Tisha B’Av: A Day of Mourning

This Thursday, we fasted and mourned for Tisha B’Av- a Jewish fast on the 9th day of the month of Av that commemorates the numerous disasters in Jewish history, but most prominently the destruction of both the first and second Beit Hamikdash. Tisha B’Av follows a similar structure as Yom Kippur: a sunset to nightfall duration, no washing or bathing, no leather shoes, and a couple others restrictions. In addition, there are some customs that discourage from learning Tanach, as on a day of mourning, one should not draw joy from Torah study.

Given what we are mourning, I thought it would be appropriate to take a look at some paintings of Jerusalem and the Kotel.

In this Gitty Fuchs painting, the viewer sees a simple but elegant depiction of the Kotel. Painted in cool blue tones, the painting evokes a sense of melancholy and yearning. If you read our recent blog post on the Kotel, you’ll remember that the massive stones at the bottom of the Kotel are part of the original walls before the destruction.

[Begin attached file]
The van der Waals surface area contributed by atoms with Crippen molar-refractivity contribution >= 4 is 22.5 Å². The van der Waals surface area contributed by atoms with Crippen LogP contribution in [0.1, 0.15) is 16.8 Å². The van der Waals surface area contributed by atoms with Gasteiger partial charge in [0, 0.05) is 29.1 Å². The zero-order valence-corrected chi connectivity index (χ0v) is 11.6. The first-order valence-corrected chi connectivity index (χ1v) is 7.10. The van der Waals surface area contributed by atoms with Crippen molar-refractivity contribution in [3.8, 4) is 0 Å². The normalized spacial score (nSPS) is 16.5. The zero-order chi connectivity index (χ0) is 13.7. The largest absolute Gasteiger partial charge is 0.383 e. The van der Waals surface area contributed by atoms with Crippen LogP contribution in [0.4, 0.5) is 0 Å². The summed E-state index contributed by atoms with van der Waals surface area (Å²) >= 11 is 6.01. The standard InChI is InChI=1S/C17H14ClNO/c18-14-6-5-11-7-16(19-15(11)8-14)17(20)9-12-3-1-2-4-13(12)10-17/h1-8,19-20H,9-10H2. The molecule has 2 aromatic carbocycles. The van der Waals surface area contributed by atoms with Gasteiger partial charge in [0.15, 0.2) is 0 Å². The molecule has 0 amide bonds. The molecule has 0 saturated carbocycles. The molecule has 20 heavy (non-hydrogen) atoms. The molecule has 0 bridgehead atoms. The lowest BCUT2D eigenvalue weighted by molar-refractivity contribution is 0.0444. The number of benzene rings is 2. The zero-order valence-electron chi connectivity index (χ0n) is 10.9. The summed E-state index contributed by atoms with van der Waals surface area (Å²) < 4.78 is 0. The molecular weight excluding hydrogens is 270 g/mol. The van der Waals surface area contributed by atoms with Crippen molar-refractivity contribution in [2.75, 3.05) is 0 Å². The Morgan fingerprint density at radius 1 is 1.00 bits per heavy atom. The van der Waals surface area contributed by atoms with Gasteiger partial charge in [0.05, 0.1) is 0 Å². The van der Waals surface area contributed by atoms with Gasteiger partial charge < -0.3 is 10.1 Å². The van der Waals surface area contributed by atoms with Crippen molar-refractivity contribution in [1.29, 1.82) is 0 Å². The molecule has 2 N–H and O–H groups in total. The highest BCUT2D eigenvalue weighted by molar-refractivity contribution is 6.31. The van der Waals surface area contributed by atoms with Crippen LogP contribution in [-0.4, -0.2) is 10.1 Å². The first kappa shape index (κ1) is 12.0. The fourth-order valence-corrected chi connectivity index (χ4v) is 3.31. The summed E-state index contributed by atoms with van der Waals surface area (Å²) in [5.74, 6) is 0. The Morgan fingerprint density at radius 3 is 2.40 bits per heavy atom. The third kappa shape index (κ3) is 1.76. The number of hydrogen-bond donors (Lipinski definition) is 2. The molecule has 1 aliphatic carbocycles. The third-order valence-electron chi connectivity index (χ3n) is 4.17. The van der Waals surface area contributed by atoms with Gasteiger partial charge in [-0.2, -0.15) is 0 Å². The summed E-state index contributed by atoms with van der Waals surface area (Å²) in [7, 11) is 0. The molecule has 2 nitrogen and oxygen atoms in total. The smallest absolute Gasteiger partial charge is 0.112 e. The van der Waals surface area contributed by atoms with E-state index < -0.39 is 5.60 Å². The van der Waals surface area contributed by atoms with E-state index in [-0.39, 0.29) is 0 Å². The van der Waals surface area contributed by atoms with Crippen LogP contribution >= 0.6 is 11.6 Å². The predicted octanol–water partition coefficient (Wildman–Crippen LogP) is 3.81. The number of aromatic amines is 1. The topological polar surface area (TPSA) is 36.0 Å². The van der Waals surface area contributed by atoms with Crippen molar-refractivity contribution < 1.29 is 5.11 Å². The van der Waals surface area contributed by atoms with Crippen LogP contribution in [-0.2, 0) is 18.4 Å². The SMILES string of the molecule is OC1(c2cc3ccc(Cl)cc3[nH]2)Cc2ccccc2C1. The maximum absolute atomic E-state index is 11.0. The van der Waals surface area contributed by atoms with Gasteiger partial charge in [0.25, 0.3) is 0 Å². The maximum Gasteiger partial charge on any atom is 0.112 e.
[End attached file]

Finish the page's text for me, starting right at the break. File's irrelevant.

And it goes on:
Here, Yossi Bitton uses an almost hidden multi-colored palate depicting the outer walls of Jerusalem with some of the residences along the walls of the Old City. The walls and buildings are primarily painted with realistic colors, like beige and green, but Bitton utilizes hints of pink, red, blue, and purple to breath life in to the hill. If you can close your eyes, try to imagine this area overrun with either Babaloynian soldiers or Roman soldiers, preparing to lay siege to the city and bring it to ruins.